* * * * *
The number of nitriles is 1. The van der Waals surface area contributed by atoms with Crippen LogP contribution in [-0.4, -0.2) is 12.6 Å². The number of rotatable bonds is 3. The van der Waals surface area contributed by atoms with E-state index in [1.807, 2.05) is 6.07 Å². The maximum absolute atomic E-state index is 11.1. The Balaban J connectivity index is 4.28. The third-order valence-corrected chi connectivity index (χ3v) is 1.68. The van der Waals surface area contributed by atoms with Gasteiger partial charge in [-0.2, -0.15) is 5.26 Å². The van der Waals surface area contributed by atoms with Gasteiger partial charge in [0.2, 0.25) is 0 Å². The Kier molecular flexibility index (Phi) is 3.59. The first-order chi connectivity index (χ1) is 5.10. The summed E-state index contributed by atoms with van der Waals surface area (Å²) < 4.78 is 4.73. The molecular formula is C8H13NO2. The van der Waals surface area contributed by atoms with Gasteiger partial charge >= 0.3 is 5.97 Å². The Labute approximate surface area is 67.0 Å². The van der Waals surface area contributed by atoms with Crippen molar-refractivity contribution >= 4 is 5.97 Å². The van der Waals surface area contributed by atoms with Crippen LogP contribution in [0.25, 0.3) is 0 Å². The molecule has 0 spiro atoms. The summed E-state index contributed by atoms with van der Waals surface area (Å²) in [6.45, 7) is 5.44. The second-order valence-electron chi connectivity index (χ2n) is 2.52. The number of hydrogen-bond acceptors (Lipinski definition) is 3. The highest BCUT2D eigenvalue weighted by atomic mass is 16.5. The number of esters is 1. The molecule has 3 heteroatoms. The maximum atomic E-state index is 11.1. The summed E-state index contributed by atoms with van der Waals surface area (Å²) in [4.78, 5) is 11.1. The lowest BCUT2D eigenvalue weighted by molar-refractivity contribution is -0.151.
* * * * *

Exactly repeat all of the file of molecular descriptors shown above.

The number of nitriles is 1. The van der Waals surface area contributed by atoms with Crippen LogP contribution in [-0.4, -0.2) is 12.6 Å². The number of rotatable bonds is 3. The van der Waals surface area contributed by atoms with E-state index in [1.807, 2.05) is 6.07 Å². The maximum absolute atomic E-state index is 11.1. The Balaban J connectivity index is 4.28. The third-order valence-corrected chi connectivity index (χ3v) is 1.68. The van der Waals surface area contributed by atoms with Gasteiger partial charge in [-0.2, -0.15) is 5.26 Å². The van der Waals surface area contributed by atoms with Gasteiger partial charge in [0.2, 0.25) is 0 Å². The Kier molecular flexibility index (Phi) is 3.59. The first-order chi connectivity index (χ1) is 5.10. The summed E-state index contributed by atoms with van der Waals surface area (Å²) < 4.78 is 4.73. The molecular formula is C8H13NO2. The van der Waals surface area contributed by atoms with Gasteiger partial charge >= 0.3 is 5.97 Å². The Labute approximate surface area is 67.0 Å². The van der Waals surface area contributed by atoms with Crippen molar-refractivity contribution >= 4 is 5.97 Å². The van der Waals surface area contributed by atoms with Crippen LogP contribution in [0.25, 0.3) is 0 Å². The molecule has 0 spiro atoms. The summed E-state index contributed by atoms with van der Waals surface area (Å²) in [6.45, 7) is 5.44. The second-order valence-electron chi connectivity index (χ2n) is 2.52. The number of hydrogen-bond acceptors (Lipinski definition) is 3. The highest BCUT2D eigenvalue weighted by atomic mass is 16.5. The number of esters is 1. The molecule has 3 heteroatoms. The maximum atomic E-state index is 11.1. The summed E-state index contributed by atoms with van der Waals surface area (Å²) in [4.78, 5) is 11.1. The lowest BCUT2D eigenvalue weighted by molar-refractivity contribution is -0.151.